Let’s return to the example of banning morally repugnant, inhumane chemical weapons. The Geneva Protocol was negotiated in 1925, banning the use of chemical and “asphyxiating” weapons. A number of states that signed up to the Geneva Protocol did so conditionally, reserving the right to retaliate in kind. In effect, the first stage of this seven decades-long process constituted a conditional ban on first use. To those who argued at the time, or to those who would argue in retrospect, that a conditional ban on use was a woefully insufficient response to the mass carnage from chemical weapons’ use in World War I, there is a simple rejoinder: The Geneva Protocol’s conditional ban on use held up during World War II. Existing stockpiles and retaliatory capabilities reinforced a nascent norm against first use.
U.S. ratification of the Geneva Protocol took all of five decades. Then, the Chemical Weapons Convention (CWC) was negotiated seven long decades after the Geneva Protocol. This second stage was all-encompassing: the CWC banned the development, production, acquisition, stockpiling, retention, transfer and use of chemical weapons. The process of banning chemical weapons took far too long, reflecting the barriers thrown up by domestic politics in the United States (the balkiness of the Senate) and the hard realities of international power politics. But persistence paid off: we are now living in a world in which the use of chemical weapons by any leader effectively makes the user a war criminal.
It’s true that the strictures of the CWC are not universally respected. A few states are presumed to possess stockpiles they have not declared and are not in the process of eliminating, as required by the CWC. One dictator in one state continues to use chemical weapons against his own population. Similarly, there is only one outlier to the norm of not testing nuclear weapons. Single outliers do not make these norms a failure; instead, they attest to how extensively they have gained ground over many decades.
My takeaway from this case study is that the keys to success – and to prevent horrific backsliding – in the Arms Control Enterprise are norms relating to battlefield use and testing. Given the size of existing nuclear stockpiles, verifiable norms governing behavior are essential. During a period of unraveling of treaty commitments, behavioral norms gain even greater importance.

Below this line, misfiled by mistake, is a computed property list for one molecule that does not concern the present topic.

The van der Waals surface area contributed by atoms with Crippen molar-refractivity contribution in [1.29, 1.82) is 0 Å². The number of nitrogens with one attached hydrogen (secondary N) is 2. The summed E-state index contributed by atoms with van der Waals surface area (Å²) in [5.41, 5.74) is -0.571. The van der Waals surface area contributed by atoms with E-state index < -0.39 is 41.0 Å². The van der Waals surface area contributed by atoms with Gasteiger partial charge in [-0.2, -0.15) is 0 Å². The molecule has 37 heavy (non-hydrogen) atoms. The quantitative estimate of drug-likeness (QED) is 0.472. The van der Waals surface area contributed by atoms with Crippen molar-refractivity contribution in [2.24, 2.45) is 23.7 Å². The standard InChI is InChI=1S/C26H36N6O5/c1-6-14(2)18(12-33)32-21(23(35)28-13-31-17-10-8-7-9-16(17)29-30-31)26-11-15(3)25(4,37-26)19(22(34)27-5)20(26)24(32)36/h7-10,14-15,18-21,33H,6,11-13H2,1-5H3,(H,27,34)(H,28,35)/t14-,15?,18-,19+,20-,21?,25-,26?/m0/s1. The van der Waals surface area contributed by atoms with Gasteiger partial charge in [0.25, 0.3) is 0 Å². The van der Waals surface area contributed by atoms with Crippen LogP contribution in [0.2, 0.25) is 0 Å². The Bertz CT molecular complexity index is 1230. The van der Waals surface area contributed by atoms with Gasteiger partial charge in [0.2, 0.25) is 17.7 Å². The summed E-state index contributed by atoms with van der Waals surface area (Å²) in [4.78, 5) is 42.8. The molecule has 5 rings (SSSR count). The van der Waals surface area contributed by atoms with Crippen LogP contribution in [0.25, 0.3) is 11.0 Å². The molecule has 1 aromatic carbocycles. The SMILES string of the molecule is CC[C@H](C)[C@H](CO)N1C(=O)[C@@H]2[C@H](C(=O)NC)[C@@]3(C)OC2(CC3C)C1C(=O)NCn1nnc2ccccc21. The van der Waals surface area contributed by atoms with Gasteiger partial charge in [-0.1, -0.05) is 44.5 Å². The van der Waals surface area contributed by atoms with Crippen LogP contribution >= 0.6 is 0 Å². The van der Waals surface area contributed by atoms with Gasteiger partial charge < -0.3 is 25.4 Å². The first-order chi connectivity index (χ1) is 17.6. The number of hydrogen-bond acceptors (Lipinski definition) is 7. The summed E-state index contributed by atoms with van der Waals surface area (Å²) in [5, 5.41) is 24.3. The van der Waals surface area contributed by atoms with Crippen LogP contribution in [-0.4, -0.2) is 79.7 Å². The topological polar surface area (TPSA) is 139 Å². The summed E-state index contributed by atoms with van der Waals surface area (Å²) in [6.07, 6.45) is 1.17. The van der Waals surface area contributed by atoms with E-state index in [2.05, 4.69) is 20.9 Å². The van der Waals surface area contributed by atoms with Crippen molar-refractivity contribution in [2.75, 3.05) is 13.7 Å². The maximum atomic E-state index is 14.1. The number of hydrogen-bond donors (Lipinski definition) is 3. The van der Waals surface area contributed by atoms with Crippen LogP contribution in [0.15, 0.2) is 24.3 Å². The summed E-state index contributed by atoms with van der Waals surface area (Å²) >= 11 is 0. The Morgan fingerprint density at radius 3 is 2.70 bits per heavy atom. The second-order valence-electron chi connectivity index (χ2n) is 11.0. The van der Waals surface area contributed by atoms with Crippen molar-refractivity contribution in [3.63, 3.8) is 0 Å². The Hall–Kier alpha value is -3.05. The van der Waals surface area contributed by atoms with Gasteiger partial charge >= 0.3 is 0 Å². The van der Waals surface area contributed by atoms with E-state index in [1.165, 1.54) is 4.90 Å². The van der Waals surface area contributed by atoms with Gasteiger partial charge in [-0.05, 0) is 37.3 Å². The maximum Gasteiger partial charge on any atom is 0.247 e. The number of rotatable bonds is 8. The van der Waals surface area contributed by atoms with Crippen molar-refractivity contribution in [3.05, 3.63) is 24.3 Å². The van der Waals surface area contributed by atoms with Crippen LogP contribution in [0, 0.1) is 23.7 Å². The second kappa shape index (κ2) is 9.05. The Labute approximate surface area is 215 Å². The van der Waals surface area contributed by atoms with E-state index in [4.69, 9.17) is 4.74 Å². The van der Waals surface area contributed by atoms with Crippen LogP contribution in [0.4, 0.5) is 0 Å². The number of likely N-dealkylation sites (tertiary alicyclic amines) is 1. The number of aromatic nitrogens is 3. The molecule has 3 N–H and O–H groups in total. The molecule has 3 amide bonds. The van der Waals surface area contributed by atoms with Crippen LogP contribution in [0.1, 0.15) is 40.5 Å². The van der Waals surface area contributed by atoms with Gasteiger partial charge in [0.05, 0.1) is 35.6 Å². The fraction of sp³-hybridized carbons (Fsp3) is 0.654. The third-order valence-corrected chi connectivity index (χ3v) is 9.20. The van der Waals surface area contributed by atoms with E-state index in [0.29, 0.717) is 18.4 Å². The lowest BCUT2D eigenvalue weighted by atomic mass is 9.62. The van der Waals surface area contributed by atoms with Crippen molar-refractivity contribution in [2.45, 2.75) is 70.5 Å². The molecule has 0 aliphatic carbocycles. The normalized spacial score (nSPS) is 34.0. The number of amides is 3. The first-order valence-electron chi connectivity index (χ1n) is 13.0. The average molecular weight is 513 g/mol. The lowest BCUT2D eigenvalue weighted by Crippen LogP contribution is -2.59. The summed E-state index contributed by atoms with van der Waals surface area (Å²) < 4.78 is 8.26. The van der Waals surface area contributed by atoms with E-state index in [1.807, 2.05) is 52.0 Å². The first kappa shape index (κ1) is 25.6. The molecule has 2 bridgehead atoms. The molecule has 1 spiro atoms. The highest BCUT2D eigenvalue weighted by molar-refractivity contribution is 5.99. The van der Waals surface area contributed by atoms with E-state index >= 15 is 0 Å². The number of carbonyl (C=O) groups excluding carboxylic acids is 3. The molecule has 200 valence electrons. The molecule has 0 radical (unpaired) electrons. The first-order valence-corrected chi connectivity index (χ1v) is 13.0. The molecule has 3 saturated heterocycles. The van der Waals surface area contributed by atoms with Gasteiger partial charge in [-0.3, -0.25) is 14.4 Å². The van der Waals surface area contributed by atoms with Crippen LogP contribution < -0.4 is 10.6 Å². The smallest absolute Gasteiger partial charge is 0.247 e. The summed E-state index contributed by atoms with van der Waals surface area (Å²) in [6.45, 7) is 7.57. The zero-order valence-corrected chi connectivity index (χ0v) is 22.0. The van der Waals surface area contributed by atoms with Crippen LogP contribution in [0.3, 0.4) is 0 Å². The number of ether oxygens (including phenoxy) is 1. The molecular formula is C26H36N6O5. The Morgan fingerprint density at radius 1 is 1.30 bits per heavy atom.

The longer the period without battlefield use of nuclear weapons, the more this norm gains ground, and the harder it becomes for national leaders to authorize crossing the nuclear threshold. The absence of battlefield use for over six decades has been reinforced by the absence of nuclear testing by major and regional powers for almost two decades. Weapons that have utility are tested regularly; the absence of testing reflects diminished military utility. Granted, nuclear weapons remain immensely powerful even without testing, but the absence of testing reinforces the recognition that these weapons are a class apart: Weapons that are too powerful and pregnant with malignant meaning even to be tested are not to be used on battlefields.
It will take one or two more decades of proper adherence to the twin norms against testing and battlefield use to further isolate those who cling stubbornly to concepts of military utility. The greater the recognition that nuclear weapons have no military utility, the easier it becomes to greatly reduce force structure.
This is a long game, but we’re getting there, one day at a time. We could also fall into the abyss tomorrow, perhaps by accident, unauthorized use, or by desperate choice. Whatever the reason, the avoidance of a humanitarian disaster is riding on the norms against battlefield use and nuclear testing, not on the negotiation of an ambitious Nuclear Ban Treaty that nuclear-armed states decline to join.
Michael Krepon is Co-Founder of the Stimson Center. This piece originally ran in Arms Control Wonk on November 6, 2016.